My wonderful son is 22 years old. He is a sweet, loving and almost always, happy young man. Active and social, he seems to enjoy life very much. He also is very affected by autism which has left him non-verbal and dealing with an array of sensory issues and environmental sensitivities that he must battle every day.
When you say “autism” you can never really gauge what someone’s reaction will be. Some people think “Rainman.” Others picture the kid in the corner rocking and banging their head. In reality, there are a million different variations of the disorder, ranging from one end of the spectrum to the other. There is a saying, “When you’ve met one person with autism, you’ve met one person with autism.” This makes autism very difficult to understand.
For people caring for those on the autism spectrum, it can be confusing, frustrating, and honestly, exhausting. Challenges can change often and many times without warning. What was fine yesterday is suddenly upsetting today. Foods that were favorites can no longer be tolerated. Something as simple as a new hand soap that smells different can be a trigger to a new, unwelcome behavior. With so much focus on helping your child it’s often difficult to give time and attention to other relationships and activities, much less take time out for yourself.
As more and more families find themselves with loved ones on the autism spectrum, and life seems to move faster and faster, I thought I might share some ideas for family and friends to offer support. These are not in any order of importance and of course, will be applicable in various degrees depending on each family.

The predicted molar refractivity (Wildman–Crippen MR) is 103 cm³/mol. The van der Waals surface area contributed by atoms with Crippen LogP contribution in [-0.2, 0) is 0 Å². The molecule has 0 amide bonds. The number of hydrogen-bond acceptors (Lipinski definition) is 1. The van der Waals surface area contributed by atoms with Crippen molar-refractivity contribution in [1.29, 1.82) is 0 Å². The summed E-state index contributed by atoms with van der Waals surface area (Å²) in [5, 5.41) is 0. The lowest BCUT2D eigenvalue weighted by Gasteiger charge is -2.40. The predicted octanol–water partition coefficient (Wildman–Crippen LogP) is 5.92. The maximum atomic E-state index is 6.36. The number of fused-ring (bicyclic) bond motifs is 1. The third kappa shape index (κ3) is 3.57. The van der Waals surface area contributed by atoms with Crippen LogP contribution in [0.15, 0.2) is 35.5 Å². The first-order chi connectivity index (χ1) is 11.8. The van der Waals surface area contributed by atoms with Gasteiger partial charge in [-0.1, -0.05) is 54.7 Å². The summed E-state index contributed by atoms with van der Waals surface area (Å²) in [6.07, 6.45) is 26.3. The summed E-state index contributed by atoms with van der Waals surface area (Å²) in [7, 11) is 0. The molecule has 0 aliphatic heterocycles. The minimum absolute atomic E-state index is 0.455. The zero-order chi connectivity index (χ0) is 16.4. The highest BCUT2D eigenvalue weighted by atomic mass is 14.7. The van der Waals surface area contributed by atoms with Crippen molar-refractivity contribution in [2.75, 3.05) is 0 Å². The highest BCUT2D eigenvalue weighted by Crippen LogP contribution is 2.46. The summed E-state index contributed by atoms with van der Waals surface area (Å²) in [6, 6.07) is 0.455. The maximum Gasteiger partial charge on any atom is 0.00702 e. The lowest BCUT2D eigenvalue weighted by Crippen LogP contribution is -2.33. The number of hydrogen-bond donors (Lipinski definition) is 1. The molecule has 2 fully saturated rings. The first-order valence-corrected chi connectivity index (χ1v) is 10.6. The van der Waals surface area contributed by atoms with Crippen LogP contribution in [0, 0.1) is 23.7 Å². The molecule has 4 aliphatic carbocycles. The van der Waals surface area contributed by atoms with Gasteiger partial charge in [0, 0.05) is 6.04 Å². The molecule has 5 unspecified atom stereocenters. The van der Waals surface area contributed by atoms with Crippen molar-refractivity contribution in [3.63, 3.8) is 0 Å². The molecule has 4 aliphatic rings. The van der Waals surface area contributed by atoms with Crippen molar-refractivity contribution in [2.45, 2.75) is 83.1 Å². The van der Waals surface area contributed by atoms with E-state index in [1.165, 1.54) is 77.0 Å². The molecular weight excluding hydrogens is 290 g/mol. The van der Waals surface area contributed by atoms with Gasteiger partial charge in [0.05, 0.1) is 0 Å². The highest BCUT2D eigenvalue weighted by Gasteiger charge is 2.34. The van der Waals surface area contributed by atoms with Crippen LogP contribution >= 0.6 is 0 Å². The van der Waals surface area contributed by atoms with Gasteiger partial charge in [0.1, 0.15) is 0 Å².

- Time is so valuable and always seems in short supply. It seems we never have enough time. There is always something we must be doing. Many times, as we are cleaning up one mess, another is being made. Can you offer to help from time to time with chores around the house? Can you assist by running errands as you do your own?
- No one truly comprehends the expense involved. Having children is expensive period but many children and adults on the autism spectrum have very special requirements. Chemical free homes, natural personal grooming items, organic foods, expensive supplements. They all cost money. Can you pick up an extra item from time to time? It all adds up and the thoughtfulness is appreciated.
- We like to be included. Families on the autism spectrum sometimes feel shut out and alone. It can be awkward for us to go out in public, or sadly, many times we are not invited because people don’t know whether or not our loved one can or will participate. Maybe they fear them causing a scene. It doesn’t always work out for us to join in at very busy restaurant or activity, but sometimes it does. Going out and being included can help build tolerance for these settings. If not, at least we know you thought of us and we were given the opportunity to try.
- We’re exhausted. Many people on the spectrum have sleep issues. Naturally, this means that the parents and caregivers most likely don’t get the rest they need. We have to work, do chores around the house, etc., many times on just a few hours sleep. Can you offer to entertain or simply keep safe the person with autism so the parent or caregiver can take a nap? Sleep is so valuable.
- Gift giving and Holidays. It can be so hard to buy gifts for someone on the autism spectrum. People can be embarrassed to ask what’s appropriate. Don’t be. Please ask. Even the littlest token lets them know you care. You don’t have to spend a lot of money to bring joy to someone. Your time and attention are not only welcome but needed.